When you look at this, what do you see?" asked master woodcarver and sculptor Vincent Eudovic on a rare rain-soaked day at his Goodlands studio, Morne Fortune. His hand caresses the contours of his raw canvass: "Each piece of wood speaks to me. I can see even before I start what this will be and how I will shape it." His next large sculpture is to be called "Sailing". Vincent traces the billowing sails and tossing waves which whisper to him from the tight packed wood grain of a massive piece of Lauier Cannel. Surrounded by chipped out shavings and the chiseled shapes of mahogany, white and red cedar and Louier Mabouey, Vincent tries to recall a time when he didn't carve. Born in Babonneau, St. Lucia, April 15, 1942, the sculptor played and worked with wood from an early age, and was inspired to take up carving as a profession by the constant visions of little dancing men carving in his garden. At the age of 11 Vincent created his first masterpiece, "Ali Baba", which earned him first prize at a national wood carving against older and more experienced carvers. At 17 he travelled to Trinidad where he determinedly attached himself to a well-known sculptor, Ricardo Vincente who reluctantly took on the talented young St. Lucian as an apprentice. Ten years later, Vincent returned to St. Lucia to teach at the government training center in La Fague, Choiseul. Under his influence, the center was converted into the Choiseul Handicraft Centre. In 1972 he was awarded a UNESCO Scholarship which took the young artist to Nigeria to train with well known and respected sculptors Bisi Fakay and Erabo Emakpa—an experience which Vincent describes as pivotal in his development. "This was probably the best experience of my life. I saw that they were doing large pieces of modern abstract art and they were so willing to pass on this incredible knowledge to young aspiring artists such as myself." On his return to St. Lucia, Vincent settled down to married life with wife Joycelin (they have six children), continued to conduct his own workshops in woodcarving for young artists, and worked relentlessly to perfect his own craft. Numerous international and regional exhibitions and accolades followed including the 1976 medal for sculpture given at the first international woodcarving exhibition in Guadeloupe, the award for best wood sculptor at the Minvielle and Chastanet Fine Arts Awards in St. Lucia from 1980 to 1989, and the St. Lucia Medal of Honour for services to the Arts (1994). "I do feel as though I have been blessed," he says, picking up a wood file which becomes instantly an extension of his sculptor's hand. "Good wood is the gold of the Caribbean… dry wood is a treasure which deserves time and patience so that its true beauty can be revealed. Every piece of wood is unique and can never be re-created. It will tell you what to do, what shape to follow." The secret is being able to listen.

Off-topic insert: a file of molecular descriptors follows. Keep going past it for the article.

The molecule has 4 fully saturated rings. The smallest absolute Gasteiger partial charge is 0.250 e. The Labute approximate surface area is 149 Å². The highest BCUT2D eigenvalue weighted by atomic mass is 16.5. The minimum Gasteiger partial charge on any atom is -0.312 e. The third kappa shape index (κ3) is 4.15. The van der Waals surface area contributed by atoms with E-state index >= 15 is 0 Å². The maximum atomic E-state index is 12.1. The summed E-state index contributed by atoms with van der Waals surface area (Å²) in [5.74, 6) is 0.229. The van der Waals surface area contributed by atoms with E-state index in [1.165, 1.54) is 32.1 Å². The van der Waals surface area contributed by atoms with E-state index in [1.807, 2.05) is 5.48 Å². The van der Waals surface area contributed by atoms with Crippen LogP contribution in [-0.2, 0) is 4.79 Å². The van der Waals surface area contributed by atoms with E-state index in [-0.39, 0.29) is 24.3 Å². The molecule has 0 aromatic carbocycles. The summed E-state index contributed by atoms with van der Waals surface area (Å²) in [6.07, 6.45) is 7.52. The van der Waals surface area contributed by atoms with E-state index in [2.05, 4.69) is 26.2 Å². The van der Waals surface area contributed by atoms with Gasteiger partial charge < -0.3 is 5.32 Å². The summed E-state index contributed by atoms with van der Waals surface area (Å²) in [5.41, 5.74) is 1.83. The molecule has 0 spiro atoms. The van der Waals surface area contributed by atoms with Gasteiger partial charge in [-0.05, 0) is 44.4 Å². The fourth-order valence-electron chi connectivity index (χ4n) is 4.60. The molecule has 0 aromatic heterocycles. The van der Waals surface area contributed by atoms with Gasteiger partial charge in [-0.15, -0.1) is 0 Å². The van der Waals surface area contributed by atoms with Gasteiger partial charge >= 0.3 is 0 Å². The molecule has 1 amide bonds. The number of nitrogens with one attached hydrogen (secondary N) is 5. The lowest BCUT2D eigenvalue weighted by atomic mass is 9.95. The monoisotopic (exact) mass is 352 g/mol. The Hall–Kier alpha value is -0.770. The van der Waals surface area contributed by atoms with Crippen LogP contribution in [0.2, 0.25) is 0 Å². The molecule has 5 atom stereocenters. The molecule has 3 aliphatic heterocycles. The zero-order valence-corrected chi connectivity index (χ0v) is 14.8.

A Natural Man  Moses Hippolyte, Rastafarian  Toraille Falls, Soufriere  June 23, 2004     

You have to respect nature and nature will respect you." Moses Hippolyte shakes the water from his knee-length locks as the sun breaks through the thick vegetation surrounding the Toraille Falls. Based in the busy capital of Castries, Moses, who has been a Rastafarian "forever" and "would not like to change it any day soon", ventures as often as possible to the wild side of the island, to wash away the grit of "civilization" and to commune with Jah. "Every weekend I go to a different river, places that are a little more remote, a little wilder, to cleanse my spirit."  He grabs some hibiscus leaves from the surrounding bush and rubs them together vigorously at the edge of the large pool beneath the falls. A foaming lather appears and Moses scrubs the mixture into his incredible tresses. "Mother Nature has everything you need, you just need to look," he says, rinsing the shampoo with a quick step under the 60ft  torrent of thundering water.  Heavy overnight rain has produced an impressive cascade and Moses, who has worked for the St. Lucia Tourist Board for over 20 years, disappears behind the mist, re-emerging with a shiver. "This is what visitors should see in St. Lucia—our natural blessings; our Simply Beautiful attractions." The whole Toraille area has been kept as natural as possible by  landowners Casilda and Altus Hippolyte. Before returning to St. Lucia, the couple spent a number of years in Guyana where they visited some of the region's top eco-tourism attractions, and decided to create their own slice of paradise on their family land. About four years ago, Toraille Falls was accepted as one of St. Lucia's  Nature Heritage Tourism sites. As Moses dries off, hummingbirds flit in and out of the heliconias growing near the small wooden benches fringing the falls. He sighs, "Jah bless. Who needs more than this?"